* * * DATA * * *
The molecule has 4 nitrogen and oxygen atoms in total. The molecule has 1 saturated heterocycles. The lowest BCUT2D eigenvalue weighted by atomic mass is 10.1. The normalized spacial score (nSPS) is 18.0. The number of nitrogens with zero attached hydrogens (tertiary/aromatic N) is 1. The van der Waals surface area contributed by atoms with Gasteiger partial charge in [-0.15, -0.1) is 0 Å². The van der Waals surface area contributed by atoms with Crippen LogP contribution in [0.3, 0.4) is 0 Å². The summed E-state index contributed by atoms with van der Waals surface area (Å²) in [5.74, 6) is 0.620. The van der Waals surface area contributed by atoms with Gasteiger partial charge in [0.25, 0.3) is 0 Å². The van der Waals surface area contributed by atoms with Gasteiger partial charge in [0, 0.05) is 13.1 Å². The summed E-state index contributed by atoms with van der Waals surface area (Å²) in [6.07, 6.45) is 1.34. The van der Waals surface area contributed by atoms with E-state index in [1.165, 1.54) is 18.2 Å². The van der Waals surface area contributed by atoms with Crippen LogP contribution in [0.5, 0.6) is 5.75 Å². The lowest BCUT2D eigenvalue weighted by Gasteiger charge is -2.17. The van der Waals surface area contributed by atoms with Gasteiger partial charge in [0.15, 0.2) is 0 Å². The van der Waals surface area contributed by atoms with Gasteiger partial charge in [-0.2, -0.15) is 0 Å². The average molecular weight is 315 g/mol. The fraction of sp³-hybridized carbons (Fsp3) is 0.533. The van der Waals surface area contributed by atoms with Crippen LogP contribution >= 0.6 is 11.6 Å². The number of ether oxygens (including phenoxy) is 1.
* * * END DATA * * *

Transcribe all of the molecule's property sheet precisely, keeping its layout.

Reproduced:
The molecule has 4 nitrogen and oxygen atoms in total. The molecule has 1 saturated heterocycles. The lowest BCUT2D eigenvalue weighted by atomic mass is 10.1. The normalized spacial score (nSPS) is 18.0. The number of nitrogens with zero attached hydrogens (tertiary/aromatic N) is 1. The van der Waals surface area contributed by atoms with Gasteiger partial charge in [-0.15, -0.1) is 0 Å². The van der Waals surface area contributed by atoms with Crippen LogP contribution in [0.3, 0.4) is 0 Å². The summed E-state index contributed by atoms with van der Waals surface area (Å²) in [5.74, 6) is 0.620. The van der Waals surface area contributed by atoms with Gasteiger partial charge in [0.25, 0.3) is 0 Å². The van der Waals surface area contributed by atoms with Gasteiger partial charge in [0, 0.05) is 13.1 Å². The summed E-state index contributed by atoms with van der Waals surface area (Å²) in [6.07, 6.45) is 1.34. The van der Waals surface area contributed by atoms with E-state index in [1.165, 1.54) is 18.2 Å². The van der Waals surface area contributed by atoms with Crippen LogP contribution in [0.5, 0.6) is 5.75 Å². The lowest BCUT2D eigenvalue weighted by Gasteiger charge is -2.17. The van der Waals surface area contributed by atoms with Gasteiger partial charge in [0.15, 0.2) is 0 Å². The van der Waals surface area contributed by atoms with Gasteiger partial charge in [-0.2, -0.15) is 0 Å². The average molecular weight is 315 g/mol. The fraction of sp³-hybridized carbons (Fsp3) is 0.533. The van der Waals surface area contributed by atoms with Crippen LogP contribution >= 0.6 is 11.6 Å². The number of ether oxygens (including phenoxy) is 1.